Advisers who manage mutual-fund and ETF portfolios may be doing their clients a disservice.
Adviser-as-portfolio manager programs that use packaged products are the single biggest segment in the managed account space, with about $660 billion in assets, according to Cerulli Associates Inc.
But the performance of these programs from 2010 through 2011 has been questionable, the research firm says.
Cerulli estimates that adviser-run programs generated just 4.3% in returns over those two years, versus 9.9% for packaged fund allocation programs run by broker-dealers, and 15.9% for a blended benchmark of 60% in U.S. stocks, 10% international stocks and 30% in bonds.
"Advisers generally lag because they're out of investments in bad markets, then forget to get back in," said Scott Smith, associate director at Cerulli.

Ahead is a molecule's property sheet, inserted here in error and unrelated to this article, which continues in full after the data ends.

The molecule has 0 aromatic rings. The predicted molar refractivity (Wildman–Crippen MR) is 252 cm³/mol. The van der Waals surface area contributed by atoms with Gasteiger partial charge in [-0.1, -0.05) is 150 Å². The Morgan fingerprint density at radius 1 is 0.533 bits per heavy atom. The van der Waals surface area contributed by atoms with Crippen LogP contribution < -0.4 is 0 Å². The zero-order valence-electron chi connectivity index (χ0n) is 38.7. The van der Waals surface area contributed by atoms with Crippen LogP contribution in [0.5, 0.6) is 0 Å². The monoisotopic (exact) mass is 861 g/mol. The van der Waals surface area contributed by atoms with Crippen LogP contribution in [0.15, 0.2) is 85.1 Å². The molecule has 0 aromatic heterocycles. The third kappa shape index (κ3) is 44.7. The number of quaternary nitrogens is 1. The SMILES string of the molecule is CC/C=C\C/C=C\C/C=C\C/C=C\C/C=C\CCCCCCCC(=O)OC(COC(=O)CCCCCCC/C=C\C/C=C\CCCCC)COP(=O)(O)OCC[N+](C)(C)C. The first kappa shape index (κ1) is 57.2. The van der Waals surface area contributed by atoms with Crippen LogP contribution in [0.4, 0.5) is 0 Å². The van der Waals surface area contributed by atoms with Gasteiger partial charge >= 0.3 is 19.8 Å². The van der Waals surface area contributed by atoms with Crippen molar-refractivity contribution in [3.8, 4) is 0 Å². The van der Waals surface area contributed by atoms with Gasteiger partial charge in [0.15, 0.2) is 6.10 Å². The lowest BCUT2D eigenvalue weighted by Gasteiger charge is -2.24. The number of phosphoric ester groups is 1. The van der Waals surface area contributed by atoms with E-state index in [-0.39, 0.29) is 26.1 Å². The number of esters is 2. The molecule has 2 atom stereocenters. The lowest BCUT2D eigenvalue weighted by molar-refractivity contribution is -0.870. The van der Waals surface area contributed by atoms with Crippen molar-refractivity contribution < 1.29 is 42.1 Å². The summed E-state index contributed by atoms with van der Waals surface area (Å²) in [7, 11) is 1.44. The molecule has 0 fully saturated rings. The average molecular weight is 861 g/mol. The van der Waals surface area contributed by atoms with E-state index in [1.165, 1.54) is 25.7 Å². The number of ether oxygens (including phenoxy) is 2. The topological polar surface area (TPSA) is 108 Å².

"In a time of ongoing agitation, advisers want to be seen as doing something," he added.
Advisers did do better in down periods, such as the second quarter of 2010 and the third quarter of 2011, according to Cerulli's research, released late last week.
But this loss aversion hurts returns when markets rebound, as in the third quarter of 2010 and the last quarter of 2011 when packaged programs run by B-Ds outperformed.